When OG&E shut off electricity to a home she was renting out, an Edmond homeowner went to pay the tenants a visit to find out what was going on. She became concerned when the tenants did not answer her knocks at the door and called police.
Police first tried the front door, and when they couldn't get an answer, either, they went around back. That is where the discovered quite a surprise.
Allegedly, police noticed a ventilation system in the back and observed marijuana plants inside the home.
They returned with a search warrant to the middle-class home in a suburban Edmond neighborhood. Inside, they allegedly discovered one of the largest marijuana grow houses ever found by the Edmond Police Department.
In fact, they found so many marijuana plants in the home that the department didn't have room for all of them, and they had to call in the Oklahoma Bureau of Narcotics and Dangerous Drugs for help.
Police say they found marijuana growing in every room of the 2,043-square-foot home. All together, they say they found 300 to 500 marijuana plants, including a garage full of mature plants reaching up to 8 feet tall.
According to Edmond police spokesperson Jennifer Monroe, OG&E cut off electricity to the home when the electric company became suspicious that tenants were siphoning electricity from neighboring homes. Monroe said investigators believe that when the tenants discovered that they were going to have the electricity shut off, "they just packed up and left."
Oklahoma is not a good place to get caught cultivating marijuana. While a first offense of simple marijuana possession is typically a misdemeanor, virtually every other drug offense in Oklahoma is a felony. This includes cultivation.
In fact, marijuana cultivation is a felony punishable by two years to life in prison, even as a first offense.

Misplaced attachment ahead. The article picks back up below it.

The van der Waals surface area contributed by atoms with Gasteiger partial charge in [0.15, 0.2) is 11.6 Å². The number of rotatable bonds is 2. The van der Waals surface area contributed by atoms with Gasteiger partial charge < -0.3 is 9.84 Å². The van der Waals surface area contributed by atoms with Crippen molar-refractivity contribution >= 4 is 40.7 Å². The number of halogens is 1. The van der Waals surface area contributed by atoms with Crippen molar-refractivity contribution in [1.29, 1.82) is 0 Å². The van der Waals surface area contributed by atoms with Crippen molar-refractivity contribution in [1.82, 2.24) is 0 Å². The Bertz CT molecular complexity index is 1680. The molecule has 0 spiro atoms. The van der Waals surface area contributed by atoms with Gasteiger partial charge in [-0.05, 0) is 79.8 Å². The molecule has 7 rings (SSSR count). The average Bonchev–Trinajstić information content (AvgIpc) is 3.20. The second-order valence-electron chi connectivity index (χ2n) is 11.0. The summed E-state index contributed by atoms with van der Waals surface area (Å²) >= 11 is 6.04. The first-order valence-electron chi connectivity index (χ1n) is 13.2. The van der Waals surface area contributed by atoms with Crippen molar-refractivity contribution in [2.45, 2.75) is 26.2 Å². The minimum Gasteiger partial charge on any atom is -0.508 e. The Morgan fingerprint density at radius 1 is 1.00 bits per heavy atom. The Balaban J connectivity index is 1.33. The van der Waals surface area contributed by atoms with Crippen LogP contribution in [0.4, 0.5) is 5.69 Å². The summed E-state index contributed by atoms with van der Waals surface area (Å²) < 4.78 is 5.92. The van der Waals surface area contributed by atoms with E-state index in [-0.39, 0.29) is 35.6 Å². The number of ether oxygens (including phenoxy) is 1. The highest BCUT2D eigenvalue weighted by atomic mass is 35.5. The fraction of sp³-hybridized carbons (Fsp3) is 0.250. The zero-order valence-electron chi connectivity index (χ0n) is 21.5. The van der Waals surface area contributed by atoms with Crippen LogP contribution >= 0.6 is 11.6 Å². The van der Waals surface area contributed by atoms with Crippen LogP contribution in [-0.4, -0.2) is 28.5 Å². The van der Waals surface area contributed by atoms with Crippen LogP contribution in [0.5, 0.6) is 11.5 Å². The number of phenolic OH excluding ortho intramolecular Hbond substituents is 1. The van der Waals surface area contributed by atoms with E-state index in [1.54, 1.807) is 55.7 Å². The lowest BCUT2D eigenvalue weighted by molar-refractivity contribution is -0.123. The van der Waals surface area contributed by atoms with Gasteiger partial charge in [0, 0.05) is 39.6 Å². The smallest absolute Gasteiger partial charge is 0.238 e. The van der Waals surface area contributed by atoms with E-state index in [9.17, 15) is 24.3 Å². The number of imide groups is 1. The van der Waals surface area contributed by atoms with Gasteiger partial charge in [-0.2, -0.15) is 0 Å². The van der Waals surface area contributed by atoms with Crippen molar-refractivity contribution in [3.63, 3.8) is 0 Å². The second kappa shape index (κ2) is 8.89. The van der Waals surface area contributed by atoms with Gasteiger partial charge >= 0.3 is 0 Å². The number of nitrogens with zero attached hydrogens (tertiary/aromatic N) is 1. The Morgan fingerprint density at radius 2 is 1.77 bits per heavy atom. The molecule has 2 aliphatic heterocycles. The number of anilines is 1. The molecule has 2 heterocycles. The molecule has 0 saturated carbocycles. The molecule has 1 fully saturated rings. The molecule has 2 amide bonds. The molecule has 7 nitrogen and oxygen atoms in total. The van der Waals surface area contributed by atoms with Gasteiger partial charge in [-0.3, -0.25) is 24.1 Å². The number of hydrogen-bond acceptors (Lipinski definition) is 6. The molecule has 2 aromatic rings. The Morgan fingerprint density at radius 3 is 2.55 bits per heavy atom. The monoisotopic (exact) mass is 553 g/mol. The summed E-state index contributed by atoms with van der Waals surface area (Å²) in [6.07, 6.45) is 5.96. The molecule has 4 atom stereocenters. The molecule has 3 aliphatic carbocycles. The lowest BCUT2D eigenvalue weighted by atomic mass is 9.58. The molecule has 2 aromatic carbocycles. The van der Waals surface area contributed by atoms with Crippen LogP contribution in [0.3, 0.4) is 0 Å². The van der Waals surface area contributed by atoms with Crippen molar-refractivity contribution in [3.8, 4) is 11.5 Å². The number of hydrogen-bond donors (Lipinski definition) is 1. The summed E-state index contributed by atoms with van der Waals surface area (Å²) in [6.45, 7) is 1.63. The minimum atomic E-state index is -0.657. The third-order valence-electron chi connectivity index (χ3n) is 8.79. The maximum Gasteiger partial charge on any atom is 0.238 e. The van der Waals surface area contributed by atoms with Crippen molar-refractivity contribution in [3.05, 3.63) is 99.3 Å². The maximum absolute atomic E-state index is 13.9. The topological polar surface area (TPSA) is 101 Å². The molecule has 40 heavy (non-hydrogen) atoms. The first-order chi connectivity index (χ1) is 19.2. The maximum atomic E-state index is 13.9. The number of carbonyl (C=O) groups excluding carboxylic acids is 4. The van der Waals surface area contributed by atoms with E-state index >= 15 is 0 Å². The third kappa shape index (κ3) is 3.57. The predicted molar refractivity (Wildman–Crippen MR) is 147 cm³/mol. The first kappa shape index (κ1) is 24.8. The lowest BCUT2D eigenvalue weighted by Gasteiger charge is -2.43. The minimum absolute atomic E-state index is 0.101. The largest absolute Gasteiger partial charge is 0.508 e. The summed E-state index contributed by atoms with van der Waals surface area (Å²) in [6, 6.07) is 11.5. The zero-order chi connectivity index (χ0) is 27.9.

In the late 1990's, Will Foster was arrested for cultivating marijuana in a closet in his home. Foster testified that he was growing pot for personal medicinal use, in order to alleviate the pain of Rheumatoid Arthritis. Although prosecutors called his growing system "sophisticated" and said he had the capability of producing enough marijuana for 2,500 joints, an expert witness specializing in marijuana cultivation disputed the claim. Ed Rosenthal testified that Foster's growing area could have only produced 12.5 ounces of "smokable marijuana." Although Foster's attorney argued that his client's crime was only mere possession, Foster was convicted of multiple drug felonies related to marijuana cultivation. He was sentenced to a staggering 93 years in prison.
If you are accused of marijuana possession, distribution, cultivation, or trafficking in Oklahoma, you face some of the toughest penalties in the nation. It is imperative that you get a lawyer as quickly as possible to fight against sentences even the federal government calls "draconian."